It's all very humbling.

In light of the past several weeks, I think the term "physical perfection" is an oxymoron.  The flesh perpetually keeps us humble; we are slaves to the material world. It seems to me that all of humanity is at the mercy of forces much bigger and smaller than ourselves. Cleaning up the aftermath of stomach bugs and incontinence is evidence enough that when it comes to this fragile thing called life...the birthing, the growing, the aging, the illness...

we have no control.

Thank God for hardwood floors and washing machines.

Monday, June 20, 2011

same ol' same ol'

Tomorrow is the first official day of summer, but in my book, summer is already here.  The hills of Northern California have turned from vivid green to rusty blonde, like the grass has decided to hibernate until the rain returns in November.  The sky looks like a big ceiling coated in light blue paint, with no variation or texture other than the abrasive ball of heat that moves across its surface.  I sit here at my desk, looking out at all of it, and I think about how my life mirrors the landscape.

I remember when summer used to feel full of excitement, activity, and change, but ever since I graduated from college, it seems to have become quite the opposite. The heat makes me want to stand still. The monotonous, cloudless skies feel uninspiring. 

I exchanged emails with a friend of mine last week, and we talked about how hard it sometimes is to carry on with the daily grind of raising a young family, of doing the same thing over and over again without change or newness. But this is life, after all.  Peaks and valleys come and go, but in between the slopes of change lie the flat, sturdy plains. Dry. Dull. Austere. Just like the steady, summertime heat.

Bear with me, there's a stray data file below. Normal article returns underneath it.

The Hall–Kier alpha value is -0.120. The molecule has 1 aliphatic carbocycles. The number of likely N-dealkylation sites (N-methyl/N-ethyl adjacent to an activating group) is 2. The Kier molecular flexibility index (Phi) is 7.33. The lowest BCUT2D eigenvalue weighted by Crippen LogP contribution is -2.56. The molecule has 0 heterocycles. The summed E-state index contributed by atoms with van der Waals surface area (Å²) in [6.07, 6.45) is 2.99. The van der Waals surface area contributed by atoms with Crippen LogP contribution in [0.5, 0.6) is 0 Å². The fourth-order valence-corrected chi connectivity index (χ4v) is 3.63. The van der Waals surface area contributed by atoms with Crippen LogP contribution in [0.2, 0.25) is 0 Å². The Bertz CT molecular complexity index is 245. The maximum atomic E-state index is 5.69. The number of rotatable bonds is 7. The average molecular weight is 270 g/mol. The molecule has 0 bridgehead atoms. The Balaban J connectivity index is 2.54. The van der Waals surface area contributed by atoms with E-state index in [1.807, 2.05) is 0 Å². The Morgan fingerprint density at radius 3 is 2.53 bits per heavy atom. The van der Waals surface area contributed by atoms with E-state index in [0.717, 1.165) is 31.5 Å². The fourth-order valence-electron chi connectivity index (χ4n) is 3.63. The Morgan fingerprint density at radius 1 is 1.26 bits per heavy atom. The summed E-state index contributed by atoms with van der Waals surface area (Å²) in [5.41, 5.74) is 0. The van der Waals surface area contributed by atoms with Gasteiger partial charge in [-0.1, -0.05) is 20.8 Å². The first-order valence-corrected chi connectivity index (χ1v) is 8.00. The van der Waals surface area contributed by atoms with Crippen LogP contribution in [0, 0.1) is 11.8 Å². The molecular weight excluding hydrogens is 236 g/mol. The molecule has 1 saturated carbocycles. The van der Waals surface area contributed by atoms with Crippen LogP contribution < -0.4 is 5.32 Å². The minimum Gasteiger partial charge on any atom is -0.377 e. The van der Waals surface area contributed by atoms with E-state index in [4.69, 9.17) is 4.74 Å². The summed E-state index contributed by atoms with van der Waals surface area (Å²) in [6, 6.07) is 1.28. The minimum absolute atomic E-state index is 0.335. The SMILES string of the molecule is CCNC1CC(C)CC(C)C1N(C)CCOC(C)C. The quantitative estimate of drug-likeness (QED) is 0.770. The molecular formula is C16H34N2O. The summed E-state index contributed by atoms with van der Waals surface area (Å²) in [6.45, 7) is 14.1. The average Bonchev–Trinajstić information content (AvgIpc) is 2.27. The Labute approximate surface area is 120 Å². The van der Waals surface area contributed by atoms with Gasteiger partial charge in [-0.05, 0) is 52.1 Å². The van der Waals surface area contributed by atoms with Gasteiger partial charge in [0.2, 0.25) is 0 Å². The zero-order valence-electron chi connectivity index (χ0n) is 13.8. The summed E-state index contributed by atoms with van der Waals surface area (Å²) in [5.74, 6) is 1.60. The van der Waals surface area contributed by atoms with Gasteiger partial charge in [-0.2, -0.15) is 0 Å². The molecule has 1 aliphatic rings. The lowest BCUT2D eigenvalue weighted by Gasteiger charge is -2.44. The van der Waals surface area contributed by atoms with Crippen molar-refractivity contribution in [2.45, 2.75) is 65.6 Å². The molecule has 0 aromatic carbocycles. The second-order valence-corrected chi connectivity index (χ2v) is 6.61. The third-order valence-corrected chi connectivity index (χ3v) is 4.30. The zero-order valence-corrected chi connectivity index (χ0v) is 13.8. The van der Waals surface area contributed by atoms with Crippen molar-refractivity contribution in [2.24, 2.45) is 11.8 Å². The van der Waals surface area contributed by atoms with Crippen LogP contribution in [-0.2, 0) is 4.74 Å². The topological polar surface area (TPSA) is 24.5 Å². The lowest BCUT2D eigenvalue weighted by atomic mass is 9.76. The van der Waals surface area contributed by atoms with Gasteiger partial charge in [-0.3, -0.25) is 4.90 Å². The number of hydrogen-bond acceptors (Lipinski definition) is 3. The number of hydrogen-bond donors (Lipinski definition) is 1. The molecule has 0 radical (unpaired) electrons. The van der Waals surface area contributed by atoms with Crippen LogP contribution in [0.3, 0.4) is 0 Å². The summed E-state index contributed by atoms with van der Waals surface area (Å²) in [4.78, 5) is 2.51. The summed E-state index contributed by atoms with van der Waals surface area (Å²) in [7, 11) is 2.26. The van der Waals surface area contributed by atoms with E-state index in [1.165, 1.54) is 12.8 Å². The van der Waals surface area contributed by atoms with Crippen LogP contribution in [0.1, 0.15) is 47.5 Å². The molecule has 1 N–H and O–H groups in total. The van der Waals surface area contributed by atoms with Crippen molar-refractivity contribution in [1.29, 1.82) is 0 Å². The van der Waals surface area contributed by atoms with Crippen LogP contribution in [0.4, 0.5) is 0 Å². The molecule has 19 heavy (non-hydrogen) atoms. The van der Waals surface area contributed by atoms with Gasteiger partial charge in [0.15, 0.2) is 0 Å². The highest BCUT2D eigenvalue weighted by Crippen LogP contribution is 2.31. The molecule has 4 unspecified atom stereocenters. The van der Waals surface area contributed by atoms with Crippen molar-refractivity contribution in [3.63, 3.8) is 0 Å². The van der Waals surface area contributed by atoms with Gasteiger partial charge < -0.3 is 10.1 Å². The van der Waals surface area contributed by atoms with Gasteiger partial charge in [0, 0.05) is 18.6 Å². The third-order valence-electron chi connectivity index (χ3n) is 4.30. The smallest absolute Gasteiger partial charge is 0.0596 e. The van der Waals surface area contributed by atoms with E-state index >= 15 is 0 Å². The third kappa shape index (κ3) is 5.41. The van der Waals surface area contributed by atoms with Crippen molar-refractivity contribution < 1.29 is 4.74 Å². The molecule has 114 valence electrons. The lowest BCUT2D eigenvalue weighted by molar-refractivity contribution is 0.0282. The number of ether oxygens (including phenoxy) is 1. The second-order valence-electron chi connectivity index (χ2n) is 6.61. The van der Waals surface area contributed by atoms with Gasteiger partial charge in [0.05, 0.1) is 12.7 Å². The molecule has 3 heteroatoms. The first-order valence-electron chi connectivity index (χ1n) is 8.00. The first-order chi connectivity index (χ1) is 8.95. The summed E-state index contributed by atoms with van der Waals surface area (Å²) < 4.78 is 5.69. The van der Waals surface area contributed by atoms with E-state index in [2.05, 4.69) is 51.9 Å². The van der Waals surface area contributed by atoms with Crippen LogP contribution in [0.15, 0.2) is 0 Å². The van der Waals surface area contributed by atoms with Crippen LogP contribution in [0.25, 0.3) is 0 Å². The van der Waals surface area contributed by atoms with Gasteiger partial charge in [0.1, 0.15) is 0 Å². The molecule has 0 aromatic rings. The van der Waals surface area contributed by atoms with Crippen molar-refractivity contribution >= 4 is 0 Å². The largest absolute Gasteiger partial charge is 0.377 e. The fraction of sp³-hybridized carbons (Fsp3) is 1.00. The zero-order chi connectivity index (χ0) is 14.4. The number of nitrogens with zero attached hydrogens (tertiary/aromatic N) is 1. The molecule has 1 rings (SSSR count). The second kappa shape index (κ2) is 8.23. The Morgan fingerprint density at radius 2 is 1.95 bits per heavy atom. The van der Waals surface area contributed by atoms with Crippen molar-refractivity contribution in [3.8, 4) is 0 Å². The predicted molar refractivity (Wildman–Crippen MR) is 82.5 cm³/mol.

I currently find myself on one of these dry plains, having just descended from a steep, invigorating mountain, and I'm starting to settle into the new landscape, to adjust my eyes to the change of scenery, which is still beautiful in its own right, but not quite as flashy as the dramatic mountain view I encountered last winter. I know there are more dramatic landscapes soon to come, so I'm trying to slow down and enjoy this lull while it lasts.  But I also find myself wondering about what it is inside of us that tends to resist the flat lands, that longs to speed through the sameness into more dynamic topography? 

If my life were a road trip right now, I presume I'd be driving through rows of flat cornfields somewhere in Nebraska.  The sun would be blaring through my windshield and I'd be flipping through my iPod, fanatically looking for a new song to play to break up the boredom.  A trickle of sweat would start to trail down the back of my neck, and I'd start to feel that the miles that I've logged thus far haven't gotten me anywhere.  But I'd keep driving, waiting for the landscape to change, waiting for some cloud cover to break up the heat, and waiting for some sort of sign to indicate progress.  But perhaps I'd also take note that the Great Plains are called the American "heartland" for a reason.

A few days ago I read something that seemed to tie all of these thoughts together.  I keep going back to it, and it gives me pleasure to read it.  It makes me realize the intrinsic value of the season and landscape of life I now find myself in: